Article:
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The 2011 ASHS Annual Conference

Variance Component Analysis of Sex Expression-Related Traits In Melon (Cucumis melo L.)

Monday, September 26, 2011
Kona Ballroom
Yunyan Sheng, Agriculture College, Heilongjiang Bayi Agricultural University, DaQIng, China
Yiqun Weng, USDA ARS, Maddison, WI
Xuezheng Wang, Northeast Agricultural Univ, Heilongjiang 150030, China
Feishi Luan, Northeast Agricultural Univ, Heilongjiang 150030, China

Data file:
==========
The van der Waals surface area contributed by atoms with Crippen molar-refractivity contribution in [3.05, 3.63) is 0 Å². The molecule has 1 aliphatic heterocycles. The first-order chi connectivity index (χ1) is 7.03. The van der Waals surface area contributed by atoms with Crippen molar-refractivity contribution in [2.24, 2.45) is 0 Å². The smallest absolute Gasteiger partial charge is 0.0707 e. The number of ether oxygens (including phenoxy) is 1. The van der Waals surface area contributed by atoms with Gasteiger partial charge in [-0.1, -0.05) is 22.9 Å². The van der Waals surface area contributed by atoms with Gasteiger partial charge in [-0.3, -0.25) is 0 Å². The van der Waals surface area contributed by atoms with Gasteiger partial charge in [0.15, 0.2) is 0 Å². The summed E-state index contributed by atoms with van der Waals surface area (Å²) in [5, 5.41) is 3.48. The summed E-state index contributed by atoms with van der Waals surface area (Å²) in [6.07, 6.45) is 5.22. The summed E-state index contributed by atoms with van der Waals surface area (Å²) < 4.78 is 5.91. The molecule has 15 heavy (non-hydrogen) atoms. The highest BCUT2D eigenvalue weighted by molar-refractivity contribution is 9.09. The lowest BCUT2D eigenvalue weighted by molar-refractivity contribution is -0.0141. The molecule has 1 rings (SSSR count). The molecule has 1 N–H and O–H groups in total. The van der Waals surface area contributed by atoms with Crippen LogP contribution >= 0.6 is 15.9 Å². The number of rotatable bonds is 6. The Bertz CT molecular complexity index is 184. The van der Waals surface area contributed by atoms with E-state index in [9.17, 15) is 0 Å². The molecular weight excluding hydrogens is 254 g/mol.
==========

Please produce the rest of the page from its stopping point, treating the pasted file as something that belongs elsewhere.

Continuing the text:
Understanding sex expression is important for hybrid seed production. Sex expression in melon is influenced by both genetic and environmental factors as well as their interactions, which however are not well studied. In the present study, in two-year (2007 and 2008) trials, we investigated the inheritance of flowering-related traits in melon with variance component analysis in three populations (F1, F2 and F3) derived from a cross between two inbred lines 3-2-2 (monoecious) and Top Mark (andromonoecious). Traits under investigation included days to the first female flower (DFF), node to the first female flower (NFF), and the percentage of female flowers (PFF). Only NFF in F2 generation was significant; all traits of F3 progeny except the NFF in 2008 were significant indicating that flowering-related traits were moderately affected by environment condition. DFF was shorter in spring of 2008 than that in fall of 2007. PFF in spring of 2008 was higher than the parental lines in fall of 2007. However, the performance of F1, F2, and F3 progeny in spring of 2008 was lower than that in the fall of 2007 for NFF. No difference was found in all three traits in F1 in both seasons. However, the difference of F1 and F3 progeny from parental lines in two seasons estimated with regard to the time of the appearance of the first female flower. Dfference was found between the relative contribution of additive and dominance genetic variances across growing environments in flower related traits. The contribution of the additive genetic variances to the total genetic variances in the fall of 2007 was 0.18, 0.06, and 0.36 in fall 2007, and 1.20, 0.01 and 0.01 in spring, 2008 for DFF, NFF, and PFF, respectively indicating that additive gene effects may be important. While the respective narrow sense heritability for DFF, NFF and PFF in spring of 2008 was 43, 3 and 19 %, the broad sense heritability of DFF< NFF and PFF was 11.2, 53.6 and 29.4%, respectively.